Nadine Dorries: 'If he kicked a dog, I'd stop supporting Boris Johnson'

File photo dated 15/10/2021 of Culture Secretary Nadine Dorries who has suggested the Government would legislate to stop comedy people find offensive being shown on Netflix. Ms Dorries, who was appearing on BBC Breakfast to speak about the Online Safety Bill, said the new legislation would not cover comments made by comedian Jimmy Carr about the Holocaust in Netflix special His Dark Material. Issue date: Saturday February 5, 2022.
Culture Secretary Nadine Dorries has been one of Boris Johnson's fiercest supporters. (PA)

The culture secretary has said if Boris Johnson "kicked a dog" she would withdraw her support for him when being questioned about Partygate.

Nadine Dorries has been one of Johnson's fiercest supporters during the Partygate crisis that has consumed his government.

When asked by CNN if there was any circumstance she would withdraw her support for Johnson she said: "Well of course... if he went up and kicked a dog I'd probably withdraw my support for him."

She was defending the latest image to come out of the Partygate scandal that showed the prime minister hosting a zoom quiz with two of his staff and a bottle of champagne.

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She said she couldn't think of any office worker who had not been in a similar situation during lockdown.

In defence of the prime minister, she said: "Has he failed in any way on delivering for the country? No, he hasn't."

She called on all of her colleagues to get behind Johnson.

Dorries has repeatedly come to the prime minister's defence in the media during the Partygate crisis when many of her colleagues have criticised his behaviour.

She has claimed that most of the PM's opponents were hardcore Remainers seeking to overturn Brexit, despite two ardent Brexit supporters David Davis and Andrew Bridgen being at the forefront of Johnson's critics.

The Partygate scandal has consumed the government in recent days, with Sir John Major saying on Thursday it could damage the government's international standard.

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New Scotland Yard, the headquarters of the Metropolitan Police Service, in London. Police are reviewing its assessment that the Christmas quiz in No 10 on December 15 2020 did not meet the threshold for criminal investigation after an image surfaced of Boris Johnson near a bottle of wine. Picture date: Wednesday February 9, 2022.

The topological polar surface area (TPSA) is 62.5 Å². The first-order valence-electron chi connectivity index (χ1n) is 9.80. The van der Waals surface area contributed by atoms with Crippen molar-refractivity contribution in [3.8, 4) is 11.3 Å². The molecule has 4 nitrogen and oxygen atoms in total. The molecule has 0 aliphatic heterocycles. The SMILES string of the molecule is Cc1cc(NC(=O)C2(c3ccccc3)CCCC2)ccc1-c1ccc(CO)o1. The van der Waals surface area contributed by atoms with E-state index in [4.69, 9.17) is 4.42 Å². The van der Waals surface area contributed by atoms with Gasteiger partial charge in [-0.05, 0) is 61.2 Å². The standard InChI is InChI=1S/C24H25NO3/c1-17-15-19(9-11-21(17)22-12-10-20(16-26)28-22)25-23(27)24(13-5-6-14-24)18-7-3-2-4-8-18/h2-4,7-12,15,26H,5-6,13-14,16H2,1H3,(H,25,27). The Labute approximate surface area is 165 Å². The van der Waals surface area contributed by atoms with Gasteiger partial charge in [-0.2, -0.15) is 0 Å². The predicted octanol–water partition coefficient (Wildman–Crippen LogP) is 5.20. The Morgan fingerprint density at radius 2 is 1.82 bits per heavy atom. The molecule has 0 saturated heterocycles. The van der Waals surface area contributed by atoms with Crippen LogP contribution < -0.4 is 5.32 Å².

The police are investigating the parties. (PA)

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Last week, Dorries was criticised for saying Johnson tells the truth “to the best of his knowledge” based on advice given to him by aides.

She told the BBC: “He will have been given by advisers and researchers the fact that there were more people in work than there were at the beginning of the pandemic, not on the payroll.”

She said: “So did he tell the truth when he quoted that? Yes, he told the truth as it was given to him.”

She added: “The Prime Minister does tell the truth.”

“I can personally tell you that the Prime Minister, when he stands at the despatch box and makes quotes like the one you just quoted, is because the researchers and his advisers will have given him that quote, and that’s… and he was truthful, to the best of his knowledge, when he made that quote,” she said.

Scotland Yard is still investigating the parties and said it will be dispatching the questionnaires by the end of the week as officers consider whether to widen the investigation to cover a Christmas quiz in No 10 in December 2020 - the image Dorries was defending on Thursday.

Police are reconsidering their decision not to include that event after a photograph emerged of Mr Johnson and colleagues near an open bottle of sparkling wine.

Metropolitan Police Commissioner Dame Cressida Dick suggested some of those being contacted by officers will end up with fines.

Johnson is expected to be among the more than 50 individuals in No 10 and Whitehall who will receive legal questionnaires from officers working on Operation Hillman - the name of the police's investigation into Partygate.

Adam Wagner, a lawyer who has been examining COVID-19 regulations, described the dispatching of questionnaires as “very significant” because it means the police think they are approaching a point where they can start issuing fines.